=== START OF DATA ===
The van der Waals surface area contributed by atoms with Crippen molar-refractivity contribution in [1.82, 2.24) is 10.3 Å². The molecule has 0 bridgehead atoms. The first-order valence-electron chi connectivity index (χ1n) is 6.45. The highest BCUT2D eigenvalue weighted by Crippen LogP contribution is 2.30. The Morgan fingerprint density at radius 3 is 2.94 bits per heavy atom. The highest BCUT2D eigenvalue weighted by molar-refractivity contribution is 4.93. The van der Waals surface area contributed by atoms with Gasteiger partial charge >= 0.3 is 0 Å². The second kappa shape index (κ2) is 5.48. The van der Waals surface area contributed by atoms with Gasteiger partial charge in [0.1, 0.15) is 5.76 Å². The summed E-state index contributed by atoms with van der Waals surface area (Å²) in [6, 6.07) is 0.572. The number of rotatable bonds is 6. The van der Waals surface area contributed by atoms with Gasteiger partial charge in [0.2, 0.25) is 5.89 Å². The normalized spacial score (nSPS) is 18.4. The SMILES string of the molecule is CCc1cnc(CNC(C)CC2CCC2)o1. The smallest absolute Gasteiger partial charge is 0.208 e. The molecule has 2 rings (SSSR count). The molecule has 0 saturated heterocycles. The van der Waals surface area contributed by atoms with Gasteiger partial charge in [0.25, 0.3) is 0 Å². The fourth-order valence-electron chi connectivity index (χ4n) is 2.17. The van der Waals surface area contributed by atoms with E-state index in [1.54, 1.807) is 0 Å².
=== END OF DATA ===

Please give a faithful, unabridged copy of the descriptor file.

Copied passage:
The van der Waals surface area contributed by atoms with Crippen molar-refractivity contribution in [1.82, 2.24) is 10.3 Å². The molecule has 0 bridgehead atoms. The first-order valence-electron chi connectivity index (χ1n) is 6.45. The highest BCUT2D eigenvalue weighted by Crippen LogP contribution is 2.30. The Morgan fingerprint density at radius 3 is 2.94 bits per heavy atom. The highest BCUT2D eigenvalue weighted by molar-refractivity contribution is 4.93. The van der Waals surface area contributed by atoms with Gasteiger partial charge >= 0.3 is 0 Å². The second kappa shape index (κ2) is 5.48. The van der Waals surface area contributed by atoms with Gasteiger partial charge in [0.1, 0.15) is 5.76 Å². The summed E-state index contributed by atoms with van der Waals surface area (Å²) in [6, 6.07) is 0.572. The number of rotatable bonds is 6. The van der Waals surface area contributed by atoms with Gasteiger partial charge in [0.2, 0.25) is 5.89 Å². The normalized spacial score (nSPS) is 18.4. The SMILES string of the molecule is CCc1cnc(CNC(C)CC2CCC2)o1. The smallest absolute Gasteiger partial charge is 0.208 e. The molecule has 2 rings (SSSR count). The molecule has 0 saturated heterocycles. The van der Waals surface area contributed by atoms with Gasteiger partial charge in [0.25, 0.3) is 0 Å². The fourth-order valence-electron chi connectivity index (χ4n) is 2.17. The van der Waals surface area contributed by atoms with E-state index in [1.54, 1.807) is 0 Å².